Most of the drugs that we routinely use in neonatology do not have a specific license for neonatal use. This is true I think in every jurisdiction around the world, the USA, Canada, Australia, and Europe, but I don’t know enough about other parts of the world. In fact for most of the drugs that we use there is very little neonatal data that would allow licensing. Matt Laughon has recently published an article quantifying some of the issues, focusing on drugs that were noted as having had neonatal trials performed, using the FDA datbase as a source. They showed for example the frequent use of ranitidine, with 15000 neonates exposed in a 5 year period; the FDA review showed one trial which addressed PK and PD in infants on ECMO. No neonatal indications are approved.
This is really a huge problem, that doesn’t seem to get much better. There is relatively little money to be made from neonatal labeling, so it is really tough to get commercial funding for the kinds of trials that are needed. Unlike, for example, the large, hugely expensive, trials performed of monoclonal antibodies against Amyloid for Alzhemier’s disease, which were negative (just published in the PNEJM) where potential profits are significant if it works.
One way to start to address this is to do studies like this one “Chrysostomou C, Schulman SR, Herrera Castellanos M, Cofer BE, Mitra S, da Rocha MG, Wisemandle WA, Gramlich L: A phase ii/iii, multicenter, safety, efficacy, and pharmacokinetic study of dexmedetomidine in preterm and term neonates. The Journal of pediatrics 2013“. Although this is not a large RCT, it does include some important information.
This is a drug that has been creeping into our practice, initially as a result of use in a few term babies who had surgery and the anesthetists suggested its use. Our pediatric anesthetists (anesthesiologists for readers from the USA) have developed an experience in older children, but I still know very little about the agent, and I still have difficulty pronouncing the name (I keep practicing, dex-med-et-om-idine, dex-med-et….)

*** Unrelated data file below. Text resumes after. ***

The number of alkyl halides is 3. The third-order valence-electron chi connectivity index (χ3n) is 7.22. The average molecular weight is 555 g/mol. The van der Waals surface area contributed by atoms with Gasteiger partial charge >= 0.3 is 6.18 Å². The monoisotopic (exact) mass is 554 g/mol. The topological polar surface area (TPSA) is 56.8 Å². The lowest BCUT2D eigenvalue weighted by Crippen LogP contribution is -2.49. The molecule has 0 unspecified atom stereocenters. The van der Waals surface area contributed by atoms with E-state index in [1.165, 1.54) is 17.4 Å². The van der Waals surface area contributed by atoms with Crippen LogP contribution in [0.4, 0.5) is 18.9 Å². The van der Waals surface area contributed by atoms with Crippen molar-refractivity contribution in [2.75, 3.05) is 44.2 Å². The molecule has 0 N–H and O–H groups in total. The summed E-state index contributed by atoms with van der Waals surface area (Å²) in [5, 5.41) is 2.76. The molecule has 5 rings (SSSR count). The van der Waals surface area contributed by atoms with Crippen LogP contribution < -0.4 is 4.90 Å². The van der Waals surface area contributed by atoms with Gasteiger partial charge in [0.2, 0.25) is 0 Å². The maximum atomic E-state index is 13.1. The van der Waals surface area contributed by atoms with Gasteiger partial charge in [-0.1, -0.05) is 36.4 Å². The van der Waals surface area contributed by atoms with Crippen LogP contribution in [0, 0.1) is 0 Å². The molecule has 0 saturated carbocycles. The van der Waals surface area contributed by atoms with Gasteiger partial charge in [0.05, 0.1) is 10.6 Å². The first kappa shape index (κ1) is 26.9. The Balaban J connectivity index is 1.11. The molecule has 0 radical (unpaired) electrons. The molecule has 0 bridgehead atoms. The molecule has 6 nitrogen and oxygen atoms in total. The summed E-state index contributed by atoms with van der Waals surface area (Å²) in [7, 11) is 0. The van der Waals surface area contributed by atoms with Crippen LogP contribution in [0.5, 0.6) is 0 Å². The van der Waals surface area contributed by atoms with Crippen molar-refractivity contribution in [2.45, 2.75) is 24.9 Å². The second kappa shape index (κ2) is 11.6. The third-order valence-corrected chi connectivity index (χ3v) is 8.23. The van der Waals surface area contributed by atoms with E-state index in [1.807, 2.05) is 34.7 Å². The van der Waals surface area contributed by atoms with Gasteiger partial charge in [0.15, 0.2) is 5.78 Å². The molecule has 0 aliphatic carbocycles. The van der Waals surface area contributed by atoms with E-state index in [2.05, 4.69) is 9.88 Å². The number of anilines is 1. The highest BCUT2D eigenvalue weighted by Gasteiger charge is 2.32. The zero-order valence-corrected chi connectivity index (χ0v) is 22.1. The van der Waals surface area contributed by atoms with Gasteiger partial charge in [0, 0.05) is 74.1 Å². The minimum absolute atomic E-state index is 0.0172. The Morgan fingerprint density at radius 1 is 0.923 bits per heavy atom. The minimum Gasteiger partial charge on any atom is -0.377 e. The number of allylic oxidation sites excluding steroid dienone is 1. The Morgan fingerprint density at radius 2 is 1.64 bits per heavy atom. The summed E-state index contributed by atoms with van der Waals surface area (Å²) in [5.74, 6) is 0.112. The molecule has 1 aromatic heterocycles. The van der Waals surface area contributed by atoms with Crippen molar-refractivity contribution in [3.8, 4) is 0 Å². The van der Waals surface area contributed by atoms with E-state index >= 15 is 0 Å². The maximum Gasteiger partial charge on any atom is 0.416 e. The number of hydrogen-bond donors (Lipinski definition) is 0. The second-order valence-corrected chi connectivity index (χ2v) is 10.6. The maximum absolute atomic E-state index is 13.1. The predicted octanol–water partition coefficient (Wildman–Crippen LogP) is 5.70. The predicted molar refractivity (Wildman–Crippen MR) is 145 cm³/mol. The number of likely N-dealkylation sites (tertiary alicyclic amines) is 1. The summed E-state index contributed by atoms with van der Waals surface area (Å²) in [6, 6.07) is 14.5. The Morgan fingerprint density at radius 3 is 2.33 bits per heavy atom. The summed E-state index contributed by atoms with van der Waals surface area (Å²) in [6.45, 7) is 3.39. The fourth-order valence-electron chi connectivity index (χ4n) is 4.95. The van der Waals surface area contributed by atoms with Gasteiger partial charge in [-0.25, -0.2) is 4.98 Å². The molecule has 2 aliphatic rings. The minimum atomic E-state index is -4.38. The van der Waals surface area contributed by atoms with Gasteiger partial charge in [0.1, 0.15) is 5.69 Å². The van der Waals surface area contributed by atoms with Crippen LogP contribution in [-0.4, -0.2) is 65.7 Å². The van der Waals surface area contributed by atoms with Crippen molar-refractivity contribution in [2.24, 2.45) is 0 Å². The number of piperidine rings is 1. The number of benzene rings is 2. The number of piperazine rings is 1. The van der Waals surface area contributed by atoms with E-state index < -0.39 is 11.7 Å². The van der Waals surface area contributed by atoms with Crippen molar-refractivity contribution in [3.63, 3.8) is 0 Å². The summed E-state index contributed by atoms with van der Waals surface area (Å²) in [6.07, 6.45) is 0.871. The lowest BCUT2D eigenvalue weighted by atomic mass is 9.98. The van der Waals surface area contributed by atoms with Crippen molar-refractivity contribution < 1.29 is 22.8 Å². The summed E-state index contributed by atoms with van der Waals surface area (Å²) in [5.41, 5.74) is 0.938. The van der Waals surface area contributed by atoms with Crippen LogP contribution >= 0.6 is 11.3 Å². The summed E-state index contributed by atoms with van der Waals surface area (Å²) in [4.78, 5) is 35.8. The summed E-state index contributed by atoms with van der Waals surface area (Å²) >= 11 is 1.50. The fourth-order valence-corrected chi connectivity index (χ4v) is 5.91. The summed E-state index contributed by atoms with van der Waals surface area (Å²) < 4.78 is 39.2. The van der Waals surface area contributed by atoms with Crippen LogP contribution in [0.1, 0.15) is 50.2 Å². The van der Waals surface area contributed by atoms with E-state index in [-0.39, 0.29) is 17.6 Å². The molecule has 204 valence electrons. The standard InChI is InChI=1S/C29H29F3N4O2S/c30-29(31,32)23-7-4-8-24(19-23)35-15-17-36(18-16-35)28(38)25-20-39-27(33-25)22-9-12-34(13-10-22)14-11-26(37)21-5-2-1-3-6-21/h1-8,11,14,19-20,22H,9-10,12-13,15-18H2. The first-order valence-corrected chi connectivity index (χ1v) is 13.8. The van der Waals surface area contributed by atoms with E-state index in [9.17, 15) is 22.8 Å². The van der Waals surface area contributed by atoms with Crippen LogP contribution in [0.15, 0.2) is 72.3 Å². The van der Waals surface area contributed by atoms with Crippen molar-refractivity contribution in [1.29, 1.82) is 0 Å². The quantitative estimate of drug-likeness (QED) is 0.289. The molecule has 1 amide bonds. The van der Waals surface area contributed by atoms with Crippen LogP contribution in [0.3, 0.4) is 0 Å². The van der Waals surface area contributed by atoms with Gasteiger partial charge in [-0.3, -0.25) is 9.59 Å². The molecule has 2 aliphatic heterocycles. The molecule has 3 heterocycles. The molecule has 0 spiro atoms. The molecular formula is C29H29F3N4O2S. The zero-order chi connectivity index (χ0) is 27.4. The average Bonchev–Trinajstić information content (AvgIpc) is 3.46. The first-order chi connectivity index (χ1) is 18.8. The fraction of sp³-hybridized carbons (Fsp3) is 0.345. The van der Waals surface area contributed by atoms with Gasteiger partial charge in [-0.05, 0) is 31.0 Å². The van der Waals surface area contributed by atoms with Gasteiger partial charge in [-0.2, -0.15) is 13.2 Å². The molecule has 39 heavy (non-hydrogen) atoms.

Some of the advantages claimed for the agent, in the introduction to this article, seem very interesting, it is an alpha 2 agonist with both analgesic and sedative properties; but unlike other agents (opiates, benzodiazepines, ketamine) there doesn’t seem to be significant neuronal apoptosis in animal models, it might even protect against the pro-apoptotic effects of other agents.
Like most drugs in the newborn kinetics were shown to be very variable, with clearance in the term infants varying by 30 fold, from 0.2 to 1.5 L/h/kg, and the volume of distribution by more than 10 fold (in preterms there were not a lot of subjects, and not all had complete kinetic data, but clearance seems lower) This of course leads to enormous variations in serum concentration, but the drug did appear to be effective, with few of the babies needing other additional sedation, and less than half needing additional analgesia. It appears to have few cardiovascular side effects, but there were only 42 babies in total studied.
Certainly seems promising, and further studies to evaluate its place in our NICUs seem warranted, it would be especially great if long term effects could be evaluated, as they might be very interesting, but finding the funding to do the trials will be very challenging.